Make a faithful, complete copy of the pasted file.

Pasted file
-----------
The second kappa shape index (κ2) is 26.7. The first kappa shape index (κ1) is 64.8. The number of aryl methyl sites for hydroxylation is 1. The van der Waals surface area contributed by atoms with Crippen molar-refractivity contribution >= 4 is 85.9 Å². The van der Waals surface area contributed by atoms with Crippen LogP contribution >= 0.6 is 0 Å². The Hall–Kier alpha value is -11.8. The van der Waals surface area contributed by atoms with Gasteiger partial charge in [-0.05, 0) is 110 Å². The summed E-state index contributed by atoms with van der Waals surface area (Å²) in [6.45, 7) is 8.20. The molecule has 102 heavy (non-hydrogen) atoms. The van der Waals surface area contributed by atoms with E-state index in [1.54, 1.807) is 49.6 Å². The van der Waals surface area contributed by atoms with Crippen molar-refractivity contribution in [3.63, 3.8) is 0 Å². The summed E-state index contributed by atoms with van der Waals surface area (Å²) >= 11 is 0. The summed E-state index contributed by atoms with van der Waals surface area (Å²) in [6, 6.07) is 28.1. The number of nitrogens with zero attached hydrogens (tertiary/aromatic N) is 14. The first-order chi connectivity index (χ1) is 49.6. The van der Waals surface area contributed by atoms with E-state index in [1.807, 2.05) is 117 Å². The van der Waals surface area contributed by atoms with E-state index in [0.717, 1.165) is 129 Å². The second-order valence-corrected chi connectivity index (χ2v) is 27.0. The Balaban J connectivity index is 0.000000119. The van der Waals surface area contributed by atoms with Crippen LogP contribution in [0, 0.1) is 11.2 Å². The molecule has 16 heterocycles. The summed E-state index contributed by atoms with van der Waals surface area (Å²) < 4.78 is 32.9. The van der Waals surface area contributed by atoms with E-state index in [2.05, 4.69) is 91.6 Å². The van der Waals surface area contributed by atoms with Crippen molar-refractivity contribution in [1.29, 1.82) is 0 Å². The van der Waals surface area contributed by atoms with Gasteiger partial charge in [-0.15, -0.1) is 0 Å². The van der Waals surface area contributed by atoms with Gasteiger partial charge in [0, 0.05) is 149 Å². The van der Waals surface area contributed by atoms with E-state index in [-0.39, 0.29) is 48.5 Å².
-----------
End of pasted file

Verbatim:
The second kappa shape index (κ2) is 26.7. The first kappa shape index (κ1) is 64.8. The number of aryl methyl sites for hydroxylation is 1. The van der Waals surface area contributed by atoms with Crippen molar-refractivity contribution >= 4 is 85.9 Å². The van der Waals surface area contributed by atoms with Crippen LogP contribution >= 0.6 is 0 Å². The Hall–Kier alpha value is -11.8. The van der Waals surface area contributed by atoms with Gasteiger partial charge in [-0.05, 0) is 110 Å². The summed E-state index contributed by atoms with van der Waals surface area (Å²) in [6.45, 7) is 8.20. The molecule has 102 heavy (non-hydrogen) atoms. The van der Waals surface area contributed by atoms with E-state index in [1.54, 1.807) is 49.6 Å². The van der Waals surface area contributed by atoms with Crippen molar-refractivity contribution in [3.63, 3.8) is 0 Å². The summed E-state index contributed by atoms with van der Waals surface area (Å²) >= 11 is 0. The summed E-state index contributed by atoms with van der Waals surface area (Å²) in [6, 6.07) is 28.1. The number of nitrogens with zero attached hydrogens (tertiary/aromatic N) is 14. The first-order chi connectivity index (χ1) is 49.6. The van der Waals surface area contributed by atoms with E-state index in [1.807, 2.05) is 117 Å². The van der Waals surface area contributed by atoms with E-state index in [0.717, 1.165) is 129 Å². The second-order valence-corrected chi connectivity index (χ2v) is 27.0. The Balaban J connectivity index is 0.000000119. The van der Waals surface area contributed by atoms with Crippen LogP contribution in [0, 0.1) is 11.2 Å². The molecule has 16 heterocycles. The summed E-state index contributed by atoms with van der Waals surface area (Å²) < 4.78 is 32.9. The van der Waals surface area contributed by atoms with E-state index in [2.05, 4.69) is 91.6 Å². The van der Waals surface area contributed by atoms with Crippen molar-refractivity contribution in [1.29, 1.82) is 0 Å². The van der Waals surface area contributed by atoms with Gasteiger partial charge in [-0.15, -0.1) is 0 Å². The van der Waals surface area contributed by atoms with Gasteiger partial charge in [0, 0.05) is 149 Å². The van der Waals surface area contributed by atoms with E-state index in [-0.39, 0.29) is 48.5 Å².